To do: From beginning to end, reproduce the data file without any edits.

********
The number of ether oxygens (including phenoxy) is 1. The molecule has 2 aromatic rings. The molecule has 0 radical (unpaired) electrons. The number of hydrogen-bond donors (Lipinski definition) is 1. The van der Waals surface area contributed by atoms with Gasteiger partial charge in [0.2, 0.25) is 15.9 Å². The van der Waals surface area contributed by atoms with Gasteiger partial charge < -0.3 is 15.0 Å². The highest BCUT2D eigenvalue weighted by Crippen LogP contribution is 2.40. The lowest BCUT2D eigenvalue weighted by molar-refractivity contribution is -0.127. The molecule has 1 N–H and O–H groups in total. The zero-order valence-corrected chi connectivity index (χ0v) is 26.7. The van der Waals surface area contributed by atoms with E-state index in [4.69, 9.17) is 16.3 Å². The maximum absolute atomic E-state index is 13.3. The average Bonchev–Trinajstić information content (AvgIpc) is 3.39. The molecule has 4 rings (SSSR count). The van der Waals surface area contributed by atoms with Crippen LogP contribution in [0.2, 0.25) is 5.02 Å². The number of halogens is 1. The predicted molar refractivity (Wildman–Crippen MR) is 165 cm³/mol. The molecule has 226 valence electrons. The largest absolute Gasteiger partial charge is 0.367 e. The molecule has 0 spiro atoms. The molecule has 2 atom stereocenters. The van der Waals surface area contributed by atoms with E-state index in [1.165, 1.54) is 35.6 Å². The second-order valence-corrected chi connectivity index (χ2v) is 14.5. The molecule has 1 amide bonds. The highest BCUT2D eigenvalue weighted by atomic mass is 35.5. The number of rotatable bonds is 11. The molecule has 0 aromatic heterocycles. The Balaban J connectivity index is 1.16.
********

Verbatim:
The number of ether oxygens (including phenoxy) is 1. The molecule has 2 aromatic rings. The molecule has 0 radical (unpaired) electrons. The number of hydrogen-bond donors (Lipinski definition) is 1. The van der Waals surface area contributed by atoms with Gasteiger partial charge in [0.2, 0.25) is 15.9 Å². The van der Waals surface area contributed by atoms with Gasteiger partial charge < -0.3 is 15.0 Å². The highest BCUT2D eigenvalue weighted by Crippen LogP contribution is 2.40. The lowest BCUT2D eigenvalue weighted by molar-refractivity contribution is -0.127. The molecule has 1 N–H and O–H groups in total. The zero-order valence-corrected chi connectivity index (χ0v) is 26.7. The van der Waals surface area contributed by atoms with E-state index in [4.69, 9.17) is 16.3 Å². The maximum absolute atomic E-state index is 13.3. The average Bonchev–Trinajstić information content (AvgIpc) is 3.39. The molecule has 4 rings (SSSR count). The van der Waals surface area contributed by atoms with Crippen LogP contribution in [0.2, 0.25) is 5.02 Å². The number of halogens is 1. The predicted molar refractivity (Wildman–Crippen MR) is 165 cm³/mol. The molecule has 226 valence electrons. The largest absolute Gasteiger partial charge is 0.367 e. The molecule has 0 spiro atoms. The molecule has 2 atom stereocenters. The van der Waals surface area contributed by atoms with E-state index in [1.165, 1.54) is 35.6 Å². The second-order valence-corrected chi connectivity index (χ2v) is 14.5. The molecule has 1 amide bonds. The highest BCUT2D eigenvalue weighted by atomic mass is 35.5. The number of rotatable bonds is 11. The molecule has 0 aromatic heterocycles. The Balaban J connectivity index is 1.16.